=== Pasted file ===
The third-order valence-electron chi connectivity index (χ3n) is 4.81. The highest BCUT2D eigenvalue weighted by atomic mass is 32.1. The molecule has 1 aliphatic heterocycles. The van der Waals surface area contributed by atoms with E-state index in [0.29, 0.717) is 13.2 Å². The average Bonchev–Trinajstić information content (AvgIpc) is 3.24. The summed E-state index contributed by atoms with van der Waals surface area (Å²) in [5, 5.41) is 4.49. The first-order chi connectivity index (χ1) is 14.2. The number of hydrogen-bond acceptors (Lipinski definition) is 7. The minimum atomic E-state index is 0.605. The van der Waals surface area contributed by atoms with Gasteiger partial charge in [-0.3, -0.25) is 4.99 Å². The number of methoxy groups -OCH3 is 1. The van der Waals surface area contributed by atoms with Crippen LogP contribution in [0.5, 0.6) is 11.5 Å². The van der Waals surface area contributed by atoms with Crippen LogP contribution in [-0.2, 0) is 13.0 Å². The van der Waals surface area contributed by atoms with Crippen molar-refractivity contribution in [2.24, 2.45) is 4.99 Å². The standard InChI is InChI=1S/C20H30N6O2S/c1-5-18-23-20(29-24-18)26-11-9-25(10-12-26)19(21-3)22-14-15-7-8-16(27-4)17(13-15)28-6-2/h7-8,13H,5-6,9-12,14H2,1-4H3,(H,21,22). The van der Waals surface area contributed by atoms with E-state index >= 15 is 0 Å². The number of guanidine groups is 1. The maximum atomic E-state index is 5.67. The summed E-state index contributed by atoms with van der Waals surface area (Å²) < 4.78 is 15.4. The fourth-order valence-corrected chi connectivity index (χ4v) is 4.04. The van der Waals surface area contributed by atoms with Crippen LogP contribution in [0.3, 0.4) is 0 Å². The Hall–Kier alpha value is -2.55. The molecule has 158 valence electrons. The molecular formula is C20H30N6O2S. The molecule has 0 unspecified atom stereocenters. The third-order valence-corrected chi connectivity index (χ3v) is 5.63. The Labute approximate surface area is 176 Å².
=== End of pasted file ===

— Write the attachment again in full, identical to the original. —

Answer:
The third-order valence-electron chi connectivity index (χ3n) is 4.81. The highest BCUT2D eigenvalue weighted by atomic mass is 32.1. The molecule has 1 aliphatic heterocycles. The van der Waals surface area contributed by atoms with E-state index in [0.29, 0.717) is 13.2 Å². The average Bonchev–Trinajstić information content (AvgIpc) is 3.24. The summed E-state index contributed by atoms with van der Waals surface area (Å²) in [5, 5.41) is 4.49. The first-order chi connectivity index (χ1) is 14.2. The number of hydrogen-bond acceptors (Lipinski definition) is 7. The minimum atomic E-state index is 0.605. The van der Waals surface area contributed by atoms with Gasteiger partial charge in [-0.3, -0.25) is 4.99 Å². The number of methoxy groups -OCH3 is 1. The van der Waals surface area contributed by atoms with Crippen LogP contribution in [0.5, 0.6) is 11.5 Å². The van der Waals surface area contributed by atoms with Crippen LogP contribution in [-0.2, 0) is 13.0 Å². The van der Waals surface area contributed by atoms with Crippen molar-refractivity contribution in [2.24, 2.45) is 4.99 Å². The standard InChI is InChI=1S/C20H30N6O2S/c1-5-18-23-20(29-24-18)26-11-9-25(10-12-26)19(21-3)22-14-15-7-8-16(27-4)17(13-15)28-6-2/h7-8,13H,5-6,9-12,14H2,1-4H3,(H,21,22). The van der Waals surface area contributed by atoms with E-state index >= 15 is 0 Å². The number of guanidine groups is 1. The maximum atomic E-state index is 5.67. The summed E-state index contributed by atoms with van der Waals surface area (Å²) < 4.78 is 15.4. The fourth-order valence-corrected chi connectivity index (χ4v) is 4.04. The van der Waals surface area contributed by atoms with Crippen LogP contribution in [0.3, 0.4) is 0 Å². The Hall–Kier alpha value is -2.55. The molecule has 158 valence electrons. The molecular formula is C20H30N6O2S. The molecule has 0 unspecified atom stereocenters. The third-order valence-corrected chi connectivity index (χ3v) is 5.63. The Labute approximate surface area is 176 Å².